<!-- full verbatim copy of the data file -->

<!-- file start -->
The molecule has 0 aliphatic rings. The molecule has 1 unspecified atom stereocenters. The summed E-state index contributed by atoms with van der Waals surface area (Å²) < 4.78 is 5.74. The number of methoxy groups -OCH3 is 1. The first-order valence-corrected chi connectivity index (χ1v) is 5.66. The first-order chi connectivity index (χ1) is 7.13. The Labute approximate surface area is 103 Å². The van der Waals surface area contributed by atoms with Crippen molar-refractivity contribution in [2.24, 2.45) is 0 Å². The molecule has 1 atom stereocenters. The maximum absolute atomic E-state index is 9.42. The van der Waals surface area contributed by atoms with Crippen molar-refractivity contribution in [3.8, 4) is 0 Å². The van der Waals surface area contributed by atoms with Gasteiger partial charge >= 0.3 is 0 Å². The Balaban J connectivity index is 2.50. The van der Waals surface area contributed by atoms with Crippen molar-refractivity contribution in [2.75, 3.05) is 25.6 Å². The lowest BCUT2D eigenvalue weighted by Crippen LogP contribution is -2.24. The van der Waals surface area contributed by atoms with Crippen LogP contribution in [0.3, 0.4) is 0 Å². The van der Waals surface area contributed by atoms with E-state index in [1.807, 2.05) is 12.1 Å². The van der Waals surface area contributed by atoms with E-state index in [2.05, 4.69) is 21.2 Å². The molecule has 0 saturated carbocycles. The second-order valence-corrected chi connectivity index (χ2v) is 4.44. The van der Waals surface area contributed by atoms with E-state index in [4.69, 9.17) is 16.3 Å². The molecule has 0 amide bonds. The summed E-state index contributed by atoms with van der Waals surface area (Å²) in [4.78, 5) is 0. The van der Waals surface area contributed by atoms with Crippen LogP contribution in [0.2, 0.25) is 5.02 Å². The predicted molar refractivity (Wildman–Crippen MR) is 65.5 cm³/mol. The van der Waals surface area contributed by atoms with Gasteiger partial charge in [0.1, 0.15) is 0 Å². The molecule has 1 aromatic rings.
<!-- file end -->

The molecule has 0 aliphatic rings. The molecule has 1 unspecified atom stereocenters. The summed E-state index contributed by atoms with van der Waals surface area (Å²) < 4.78 is 5.74. The number of methoxy groups -OCH3 is 1. The first-order valence-corrected chi connectivity index (χ1v) is 5.66. The first-order chi connectivity index (χ1) is 7.13. The Labute approximate surface area is 103 Å². The van der Waals surface area contributed by atoms with Crippen molar-refractivity contribution in [2.24, 2.45) is 0 Å². The molecule has 1 atom stereocenters. The maximum absolute atomic E-state index is 9.42. The van der Waals surface area contributed by atoms with Crippen molar-refractivity contribution in [3.8, 4) is 0 Å². The van der Waals surface area contributed by atoms with Gasteiger partial charge >= 0.3 is 0 Å². The Balaban J connectivity index is 2.50. The van der Waals surface area contributed by atoms with Crippen molar-refractivity contribution in [2.75, 3.05) is 25.6 Å². The lowest BCUT2D eigenvalue weighted by Crippen LogP contribution is -2.24. The van der Waals surface area contributed by atoms with Crippen LogP contribution in [0.3, 0.4) is 0 Å². The van der Waals surface area contributed by atoms with E-state index in [1.807, 2.05) is 12.1 Å². The van der Waals surface area contributed by atoms with E-state index in [2.05, 4.69) is 21.2 Å². The molecule has 0 saturated carbocycles. The second-order valence-corrected chi connectivity index (χ2v) is 4.44. The van der Waals surface area contributed by atoms with E-state index in [4.69, 9.17) is 16.3 Å². The molecule has 0 amide bonds. The summed E-state index contributed by atoms with van der Waals surface area (Å²) in [4.78, 5) is 0. The van der Waals surface area contributed by atoms with Crippen LogP contribution in [0.2, 0.25) is 5.02 Å². The predicted molar refractivity (Wildman–Crippen MR) is 65.5 cm³/mol. The van der Waals surface area contributed by atoms with Gasteiger partial charge in [0.1, 0.15) is 0 Å². The molecule has 1 aromatic rings.